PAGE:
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Unlocking the Secrets of the Universe: DESI’s Groundbreaking 3D Map Reveals Dark Energy Mysteries

The Dark Energy Spectroscopic Instrument (DESI), a cutting-edge astronomical survey, has been making significant strides in its quest to create the largest and most detailed 3D map of the Universe ever.

Since its launch in 2021, DESI has been observing an astonishing 5,000 new galaxies every 20 minutes, totaling more than 100,000 galaxies per night. The data collected during the survey’s first year has allowed astronomers to measure the Universe’s expansion history over the last 11 billion years with unprecedented precision, confirming our best model of the Universe while also uncovering intriguing areas for further exploration.

DESI, an international collaboration of over 900 researchers from more than 70 institutions worldwide, is managed by the U.S. Department of Energy’s Lawrence Berkeley National Laboratory (LBNL) and primarily funded by the Department’s Office of Science. The instrument is mounted on the U.S. National Science Foundation Nicholas U. Mayall 4-meter Telescope at Kitt Peak National Observatory, a Program of NSF NOIRLab.

To create its 3D map, DESI collects light from millions of galaxies across more than a third of the entire sky. By analyzing the spectrum of colors from each galaxy, DESI can determine how much the light has been redshifted, or stretched to a longer wavelength, due to the expansion of the Universe during its billions of years of travel before reaching Earth. The higher the redshift, the further away the galaxy is.

“The DESI instrument has transformed the Mayall Telescope into the world’s premier cosmic cartography machine,” says Pat McCarthy, Director of NOIRLab. “The DESI team has set a new standard for studies of large-scale structure in the Universe. These first-year data are only the beginning of DESI’s quest to unravel the expansion history of the Universe and they hint at the extraordinary science to come.”

One of the key features DESI has been studying is Baryon Acoustic Oscillations (BAO), the leftover imprint of pressure waves that permeated the early Universe when it was a hot, dense soup of subatomic particles. As the Universe expanded and cooled, these waves stagnated, freezing the ripples in place and seeding future galaxies in the dense areas. DESI’s detailed map shows strands of galaxies clustered together, separated by voids where there are fewer objects.

To measure the BAO pattern at greater distances, astronomers use the ‘shadow’ of the pattern as it’s backlit by extremely distant, bright galactic cores known as quasars. DESI has collected the largest set of quasars ever used for this type of study, totaling 450,000 objects. By mapping nearby galaxies and distant quasars, astronomers can measure the spread of the ripples across several periods of cosmic history to see how dark energy, the mysterious force causing the Universe’s expansion to accelerate, has stretched the scale over time.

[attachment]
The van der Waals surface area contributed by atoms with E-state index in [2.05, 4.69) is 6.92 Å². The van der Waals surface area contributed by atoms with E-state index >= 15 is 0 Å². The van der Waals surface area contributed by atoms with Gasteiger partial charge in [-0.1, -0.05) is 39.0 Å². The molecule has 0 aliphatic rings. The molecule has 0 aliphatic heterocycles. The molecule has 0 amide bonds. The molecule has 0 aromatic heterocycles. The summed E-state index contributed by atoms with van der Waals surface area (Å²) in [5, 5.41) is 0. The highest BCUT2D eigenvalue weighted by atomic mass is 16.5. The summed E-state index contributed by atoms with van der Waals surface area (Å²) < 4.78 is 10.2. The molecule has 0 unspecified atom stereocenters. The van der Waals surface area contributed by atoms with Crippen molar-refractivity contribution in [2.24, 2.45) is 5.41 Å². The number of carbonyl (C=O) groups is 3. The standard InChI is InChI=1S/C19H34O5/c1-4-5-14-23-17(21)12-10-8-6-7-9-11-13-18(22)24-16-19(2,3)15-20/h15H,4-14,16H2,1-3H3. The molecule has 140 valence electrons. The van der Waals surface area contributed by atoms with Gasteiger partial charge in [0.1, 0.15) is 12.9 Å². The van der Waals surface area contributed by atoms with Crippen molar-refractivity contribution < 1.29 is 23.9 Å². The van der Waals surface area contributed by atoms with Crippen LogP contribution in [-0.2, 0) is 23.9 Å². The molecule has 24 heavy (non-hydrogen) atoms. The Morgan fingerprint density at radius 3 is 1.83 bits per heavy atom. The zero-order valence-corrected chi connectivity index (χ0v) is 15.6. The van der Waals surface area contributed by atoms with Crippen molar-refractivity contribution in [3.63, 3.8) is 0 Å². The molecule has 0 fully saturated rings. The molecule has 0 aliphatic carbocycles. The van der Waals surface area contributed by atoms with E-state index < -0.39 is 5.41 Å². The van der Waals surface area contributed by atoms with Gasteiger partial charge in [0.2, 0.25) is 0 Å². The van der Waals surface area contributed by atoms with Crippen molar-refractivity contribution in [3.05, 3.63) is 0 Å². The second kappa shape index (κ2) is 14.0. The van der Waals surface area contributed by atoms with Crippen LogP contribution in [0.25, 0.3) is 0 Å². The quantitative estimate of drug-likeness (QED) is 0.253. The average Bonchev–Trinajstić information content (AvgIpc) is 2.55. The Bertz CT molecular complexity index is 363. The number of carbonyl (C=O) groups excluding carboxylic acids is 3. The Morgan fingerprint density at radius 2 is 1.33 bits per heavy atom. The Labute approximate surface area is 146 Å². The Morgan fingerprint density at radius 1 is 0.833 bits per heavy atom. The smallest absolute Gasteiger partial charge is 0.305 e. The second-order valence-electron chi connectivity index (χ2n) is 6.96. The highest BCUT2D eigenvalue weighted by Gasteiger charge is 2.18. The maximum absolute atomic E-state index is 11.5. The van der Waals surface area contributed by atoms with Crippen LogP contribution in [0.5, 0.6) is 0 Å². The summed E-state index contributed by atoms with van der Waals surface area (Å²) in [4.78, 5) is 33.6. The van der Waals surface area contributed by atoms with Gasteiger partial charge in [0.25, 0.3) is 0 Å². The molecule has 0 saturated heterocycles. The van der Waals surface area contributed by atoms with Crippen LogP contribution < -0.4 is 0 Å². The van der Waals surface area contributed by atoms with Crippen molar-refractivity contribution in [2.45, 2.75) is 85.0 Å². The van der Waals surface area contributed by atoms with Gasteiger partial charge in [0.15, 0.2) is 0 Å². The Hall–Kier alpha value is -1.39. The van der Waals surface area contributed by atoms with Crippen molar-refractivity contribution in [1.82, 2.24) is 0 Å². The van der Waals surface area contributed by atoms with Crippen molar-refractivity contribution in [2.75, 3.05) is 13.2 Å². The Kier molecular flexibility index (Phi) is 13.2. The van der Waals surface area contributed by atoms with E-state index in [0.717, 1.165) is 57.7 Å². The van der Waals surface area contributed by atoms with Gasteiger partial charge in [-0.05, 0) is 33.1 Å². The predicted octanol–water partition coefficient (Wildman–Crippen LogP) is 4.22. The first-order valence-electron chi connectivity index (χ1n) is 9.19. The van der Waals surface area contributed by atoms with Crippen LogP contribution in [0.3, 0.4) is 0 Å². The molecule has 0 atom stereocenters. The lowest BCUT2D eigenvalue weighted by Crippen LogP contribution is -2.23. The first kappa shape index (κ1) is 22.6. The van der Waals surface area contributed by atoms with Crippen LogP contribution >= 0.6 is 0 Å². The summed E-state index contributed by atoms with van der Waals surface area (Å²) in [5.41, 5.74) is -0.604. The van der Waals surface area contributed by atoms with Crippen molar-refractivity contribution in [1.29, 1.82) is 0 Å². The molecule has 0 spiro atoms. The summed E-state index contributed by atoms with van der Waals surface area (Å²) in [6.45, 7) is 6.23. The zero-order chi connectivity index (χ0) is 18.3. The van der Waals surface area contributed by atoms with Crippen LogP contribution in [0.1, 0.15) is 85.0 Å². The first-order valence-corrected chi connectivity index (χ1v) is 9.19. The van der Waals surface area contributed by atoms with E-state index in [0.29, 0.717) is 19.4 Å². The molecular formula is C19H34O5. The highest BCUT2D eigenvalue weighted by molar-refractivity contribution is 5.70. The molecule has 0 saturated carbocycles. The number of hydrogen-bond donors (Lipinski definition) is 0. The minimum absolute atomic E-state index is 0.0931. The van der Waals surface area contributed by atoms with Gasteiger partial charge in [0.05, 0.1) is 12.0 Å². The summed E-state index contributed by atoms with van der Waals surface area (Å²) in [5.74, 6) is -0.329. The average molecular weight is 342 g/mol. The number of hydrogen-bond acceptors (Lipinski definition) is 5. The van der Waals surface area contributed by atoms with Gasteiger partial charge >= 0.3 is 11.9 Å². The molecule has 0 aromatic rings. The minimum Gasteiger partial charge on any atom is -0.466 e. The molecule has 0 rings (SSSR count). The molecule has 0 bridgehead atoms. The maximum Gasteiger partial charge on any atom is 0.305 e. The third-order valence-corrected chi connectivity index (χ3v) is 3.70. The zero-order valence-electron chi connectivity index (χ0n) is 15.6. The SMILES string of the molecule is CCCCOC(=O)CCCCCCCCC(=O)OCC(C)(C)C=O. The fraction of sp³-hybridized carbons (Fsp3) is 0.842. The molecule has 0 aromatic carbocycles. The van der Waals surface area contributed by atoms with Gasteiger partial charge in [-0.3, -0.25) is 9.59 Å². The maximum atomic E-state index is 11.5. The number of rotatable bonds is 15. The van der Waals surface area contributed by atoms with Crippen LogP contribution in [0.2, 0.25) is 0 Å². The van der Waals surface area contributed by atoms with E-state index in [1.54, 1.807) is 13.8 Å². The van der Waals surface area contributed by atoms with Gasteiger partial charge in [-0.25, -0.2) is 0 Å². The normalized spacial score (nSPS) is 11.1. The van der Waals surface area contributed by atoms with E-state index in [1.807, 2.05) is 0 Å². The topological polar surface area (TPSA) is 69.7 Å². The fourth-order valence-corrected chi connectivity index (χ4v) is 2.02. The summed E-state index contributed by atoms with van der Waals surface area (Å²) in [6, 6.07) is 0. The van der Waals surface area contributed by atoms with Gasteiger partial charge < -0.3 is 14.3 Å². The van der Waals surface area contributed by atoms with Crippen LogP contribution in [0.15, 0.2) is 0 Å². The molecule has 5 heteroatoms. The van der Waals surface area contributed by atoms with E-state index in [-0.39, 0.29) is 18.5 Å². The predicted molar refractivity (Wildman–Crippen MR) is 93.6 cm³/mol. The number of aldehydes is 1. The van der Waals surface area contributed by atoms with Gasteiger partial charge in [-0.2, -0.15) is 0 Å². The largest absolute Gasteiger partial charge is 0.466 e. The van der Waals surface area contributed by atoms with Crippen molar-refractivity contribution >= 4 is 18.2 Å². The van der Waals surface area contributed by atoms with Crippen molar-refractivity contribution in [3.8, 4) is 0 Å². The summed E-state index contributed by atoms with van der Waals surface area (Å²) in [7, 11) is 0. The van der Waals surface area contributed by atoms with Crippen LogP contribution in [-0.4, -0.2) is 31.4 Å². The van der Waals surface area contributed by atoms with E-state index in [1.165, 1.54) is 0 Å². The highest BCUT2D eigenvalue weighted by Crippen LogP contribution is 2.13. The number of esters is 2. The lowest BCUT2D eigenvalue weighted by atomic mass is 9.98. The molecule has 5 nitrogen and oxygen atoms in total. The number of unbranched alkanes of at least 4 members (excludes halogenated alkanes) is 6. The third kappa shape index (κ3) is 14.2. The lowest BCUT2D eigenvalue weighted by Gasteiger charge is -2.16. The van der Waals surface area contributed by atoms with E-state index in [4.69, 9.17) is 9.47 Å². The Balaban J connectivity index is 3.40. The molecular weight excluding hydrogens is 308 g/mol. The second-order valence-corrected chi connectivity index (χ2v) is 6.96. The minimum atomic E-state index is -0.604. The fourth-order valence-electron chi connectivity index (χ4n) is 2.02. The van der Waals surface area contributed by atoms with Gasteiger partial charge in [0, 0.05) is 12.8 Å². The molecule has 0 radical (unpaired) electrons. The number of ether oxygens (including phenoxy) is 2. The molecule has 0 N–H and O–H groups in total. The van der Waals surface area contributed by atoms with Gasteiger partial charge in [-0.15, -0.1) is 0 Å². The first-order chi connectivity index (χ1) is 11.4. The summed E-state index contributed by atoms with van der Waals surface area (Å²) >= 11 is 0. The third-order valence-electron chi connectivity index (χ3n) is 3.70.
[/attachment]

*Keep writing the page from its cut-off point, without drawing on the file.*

“We’re incredibly proud of the data, which have produced world-leading cosmology results,” said Michael Levi, DESI director and LBNL scientist. “So far we’re seeing basic agreement with our best model of the Universe, but we’re also seeing some potentially interesting differences that could indicate dark energy is evolving with time.”

While the expansion history of the Universe may be more complex than previously thought, confirmation of this must await the completion of the DESI project. By the end of its five-year survey, DESI plans to map over 3 million quasars and 37 million galaxies, further improving the precision of its measurements.

The DESI collaboration is currently investigating potential upgrades to the instrument and planning to expand their cosmological exploration into a second phase, DESI-II, as recommended in a recent report by the U.S. Particle Physics Project Prioritization Panel. Data from DESI’s survey will work harmoniously with future sky surveys conducted by Vera C. Rubin Observatory and the Nancy Grace Roman Space Telescope, with each instrument’s strength complementing the others.

As DESI continues its groundbreaking work, astronomers eagerly await the insights it will provide into the nature of dark energy and the expansion history of our Universe. The exceptional results yielded by the NSF Mayall telescope with DOE DESI will undoubtedly drive cosmology research for many years to come.



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